Digital business models, such as fintechs, e-commerce platforms and online marketplaces, became the cornerstone of the economy out of sheer necessity in 2020. Within the space of a few weeks, major cities around the world went into lockdown at the beginning of the year. Social interactions, work and business transactions migrated online en masse.

The pandemic has highlighted the importance of video conferences and mobile apps to stay connected with colleagues, family and friends. Companies that had embraced digital technologies were better prepared to cope with the disruptions. More importantly, Covid-19 accelerated the digital transformation in key sectors — and highlighted the need to do so in an environmentally friendly and sustainable way.  


One of the world’s greatest climate-related challenges is meeting the future demand for food. The pandemic exacerbated the issue of food security and increased poverty levels in developing countries, such as Indonesia. However, the rapid emergence of agriculture technology companies, or agritechs, hold the promise to revolutionise sustainable farming, especially for small farmers. Technology is also enabling the use of climate-smart agricultural measures that can dramatically increase productivity and resilience while reducing greenhouse gas emissions.

Agritechs in Indonesia are reshaping the agriculture value chain by attracting greater numbers of young people to the sector, which is essential to ensure food security in the future. Companies like TaniHub Group are using technology to improve the agriculture supply chain through the promotion of sustainable practices, improved operational efficiency and waste reduction.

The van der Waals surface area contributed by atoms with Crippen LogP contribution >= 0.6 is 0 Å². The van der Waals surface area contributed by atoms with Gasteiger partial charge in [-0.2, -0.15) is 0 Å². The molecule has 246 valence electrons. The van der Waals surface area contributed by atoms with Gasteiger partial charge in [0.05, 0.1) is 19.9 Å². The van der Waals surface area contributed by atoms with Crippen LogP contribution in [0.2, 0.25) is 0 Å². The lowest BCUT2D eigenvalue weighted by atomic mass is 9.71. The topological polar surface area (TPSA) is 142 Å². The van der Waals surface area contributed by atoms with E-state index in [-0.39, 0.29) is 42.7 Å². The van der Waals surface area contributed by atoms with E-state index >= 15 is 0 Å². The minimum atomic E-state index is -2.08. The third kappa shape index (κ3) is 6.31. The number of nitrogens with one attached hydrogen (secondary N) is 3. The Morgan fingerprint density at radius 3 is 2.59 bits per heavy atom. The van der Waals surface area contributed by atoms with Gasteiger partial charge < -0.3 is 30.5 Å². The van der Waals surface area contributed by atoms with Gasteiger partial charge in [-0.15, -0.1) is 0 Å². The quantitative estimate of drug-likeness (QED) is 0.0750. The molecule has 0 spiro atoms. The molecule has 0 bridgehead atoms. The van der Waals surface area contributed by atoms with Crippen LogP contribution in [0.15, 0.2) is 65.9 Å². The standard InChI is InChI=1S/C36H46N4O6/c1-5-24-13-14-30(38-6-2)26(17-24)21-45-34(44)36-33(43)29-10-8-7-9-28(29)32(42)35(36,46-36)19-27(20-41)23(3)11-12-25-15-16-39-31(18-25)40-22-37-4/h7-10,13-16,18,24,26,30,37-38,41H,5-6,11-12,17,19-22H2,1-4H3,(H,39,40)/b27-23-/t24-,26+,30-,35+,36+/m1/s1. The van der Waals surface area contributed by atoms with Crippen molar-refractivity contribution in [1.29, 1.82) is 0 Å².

Another example is e-Fishery, which is focused on climate-smart agriculture to increase productivity of fish farming in a sustainable way through the use of internet of things sensors and artificial intelligence. This is still a nascent market and will need to grow. It would benefit from the creation of public–private partnerships that focus on innovative use of data and platforms. The International Finance Corporation, the private sector arm of the World Bank, is using the group’s global reach and knowledge network to identify and invest in companies working on precision farming: companies that develop soil moisture sensors, solar water pumps or rain water harvesting equipment for efficient irrigation.

The World Economic Forum’s Great Reset initiative is calling on the world to rebuild the foundations of our economic and social system. We should look towards a fairer, more sustainable and more resilient future. Countries and companies that promote the adoption of technology that harnesses the power of data will be in a better position to face the challenges of the future. 

Lesly Goh is a fellow at Cambridge Centre for Alternative Finance and the World Bank's former chief technology officer.